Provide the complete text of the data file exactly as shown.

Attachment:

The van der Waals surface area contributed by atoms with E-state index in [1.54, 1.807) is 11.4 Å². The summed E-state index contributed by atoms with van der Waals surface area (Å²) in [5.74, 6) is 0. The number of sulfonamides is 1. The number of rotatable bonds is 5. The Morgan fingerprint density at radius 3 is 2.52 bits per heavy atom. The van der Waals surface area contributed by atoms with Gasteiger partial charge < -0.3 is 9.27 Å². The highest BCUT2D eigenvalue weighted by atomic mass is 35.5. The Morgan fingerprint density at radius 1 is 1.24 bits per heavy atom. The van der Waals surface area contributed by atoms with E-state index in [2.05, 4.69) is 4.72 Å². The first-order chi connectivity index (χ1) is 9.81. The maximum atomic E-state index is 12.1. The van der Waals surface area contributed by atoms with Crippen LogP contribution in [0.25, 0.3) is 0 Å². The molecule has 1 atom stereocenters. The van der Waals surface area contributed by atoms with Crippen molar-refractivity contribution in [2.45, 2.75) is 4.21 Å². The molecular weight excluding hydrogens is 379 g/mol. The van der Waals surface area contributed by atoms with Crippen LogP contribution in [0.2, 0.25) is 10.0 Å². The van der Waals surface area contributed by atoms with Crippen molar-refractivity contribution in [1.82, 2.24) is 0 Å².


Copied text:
The van der Waals surface area contributed by atoms with E-state index in [1.54, 1.807) is 11.4 Å². The summed E-state index contributed by atoms with van der Waals surface area (Å²) in [5.74, 6) is 0. The number of sulfonamides is 1. The number of rotatable bonds is 5. The Morgan fingerprint density at radius 3 is 2.52 bits per heavy atom. The van der Waals surface area contributed by atoms with Gasteiger partial charge < -0.3 is 9.27 Å². The highest BCUT2D eigenvalue weighted by atomic mass is 35.5. The Morgan fingerprint density at radius 1 is 1.24 bits per heavy atom. The van der Waals surface area contributed by atoms with E-state index in [2.05, 4.69) is 4.72 Å². The first-order chi connectivity index (χ1) is 9.81. The maximum atomic E-state index is 12.1. The van der Waals surface area contributed by atoms with Crippen LogP contribution in [0.25, 0.3) is 0 Å². The molecule has 1 atom stereocenters. The van der Waals surface area contributed by atoms with Crippen molar-refractivity contribution in [2.45, 2.75) is 4.21 Å². The molecular weight excluding hydrogens is 379 g/mol. The van der Waals surface area contributed by atoms with Crippen LogP contribution in [0.2, 0.25) is 10.0 Å². The van der Waals surface area contributed by atoms with Crippen molar-refractivity contribution in [1.82, 2.24) is 0 Å².